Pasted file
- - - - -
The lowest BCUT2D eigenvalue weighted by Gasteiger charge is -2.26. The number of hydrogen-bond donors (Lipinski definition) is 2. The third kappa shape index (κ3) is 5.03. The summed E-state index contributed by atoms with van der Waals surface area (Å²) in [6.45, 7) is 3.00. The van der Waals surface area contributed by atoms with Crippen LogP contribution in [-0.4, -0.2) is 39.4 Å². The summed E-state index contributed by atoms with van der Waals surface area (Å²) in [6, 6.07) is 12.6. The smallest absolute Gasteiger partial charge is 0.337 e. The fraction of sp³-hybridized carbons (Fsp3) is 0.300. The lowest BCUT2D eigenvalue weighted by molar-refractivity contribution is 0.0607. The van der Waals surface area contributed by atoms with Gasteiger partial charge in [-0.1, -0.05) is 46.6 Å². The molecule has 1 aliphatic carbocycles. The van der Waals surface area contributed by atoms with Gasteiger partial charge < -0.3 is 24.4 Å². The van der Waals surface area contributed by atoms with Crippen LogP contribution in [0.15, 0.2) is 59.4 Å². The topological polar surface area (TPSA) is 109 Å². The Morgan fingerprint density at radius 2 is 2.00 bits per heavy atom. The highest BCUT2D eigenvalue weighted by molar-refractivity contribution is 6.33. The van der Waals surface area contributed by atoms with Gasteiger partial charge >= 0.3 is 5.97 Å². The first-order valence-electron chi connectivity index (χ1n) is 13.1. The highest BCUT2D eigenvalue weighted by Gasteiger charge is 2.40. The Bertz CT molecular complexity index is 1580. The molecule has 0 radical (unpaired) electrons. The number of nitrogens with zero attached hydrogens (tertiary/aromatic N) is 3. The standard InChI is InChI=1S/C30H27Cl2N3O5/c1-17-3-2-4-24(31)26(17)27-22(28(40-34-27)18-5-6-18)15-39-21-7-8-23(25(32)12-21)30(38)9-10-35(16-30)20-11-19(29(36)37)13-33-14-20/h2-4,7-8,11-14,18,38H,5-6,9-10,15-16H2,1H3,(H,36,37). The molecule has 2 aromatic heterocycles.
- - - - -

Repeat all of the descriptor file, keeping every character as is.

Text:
The lowest BCUT2D eigenvalue weighted by Gasteiger charge is -2.26. The number of hydrogen-bond donors (Lipinski definition) is 2. The third kappa shape index (κ3) is 5.03. The summed E-state index contributed by atoms with van der Waals surface area (Å²) in [6.45, 7) is 3.00. The van der Waals surface area contributed by atoms with Crippen LogP contribution in [-0.4, -0.2) is 39.4 Å². The summed E-state index contributed by atoms with van der Waals surface area (Å²) in [6, 6.07) is 12.6. The smallest absolute Gasteiger partial charge is 0.337 e. The fraction of sp³-hybridized carbons (Fsp3) is 0.300. The lowest BCUT2D eigenvalue weighted by molar-refractivity contribution is 0.0607. The van der Waals surface area contributed by atoms with Gasteiger partial charge in [-0.1, -0.05) is 46.6 Å². The molecule has 1 aliphatic carbocycles. The van der Waals surface area contributed by atoms with Gasteiger partial charge < -0.3 is 24.4 Å². The van der Waals surface area contributed by atoms with Crippen LogP contribution in [0.15, 0.2) is 59.4 Å². The topological polar surface area (TPSA) is 109 Å². The Morgan fingerprint density at radius 2 is 2.00 bits per heavy atom. The highest BCUT2D eigenvalue weighted by molar-refractivity contribution is 6.33. The van der Waals surface area contributed by atoms with Gasteiger partial charge >= 0.3 is 5.97 Å². The first-order valence-electron chi connectivity index (χ1n) is 13.1. The highest BCUT2D eigenvalue weighted by Gasteiger charge is 2.40. The Bertz CT molecular complexity index is 1580. The molecule has 0 radical (unpaired) electrons. The number of nitrogens with zero attached hydrogens (tertiary/aromatic N) is 3. The standard InChI is InChI=1S/C30H27Cl2N3O5/c1-17-3-2-4-24(31)26(17)27-22(28(40-34-27)18-5-6-18)15-39-21-7-8-23(25(32)12-21)30(38)9-10-35(16-30)20-11-19(29(36)37)13-33-14-20/h2-4,7-8,11-14,18,38H,5-6,9-10,15-16H2,1H3,(H,36,37). The molecule has 2 aromatic heterocycles.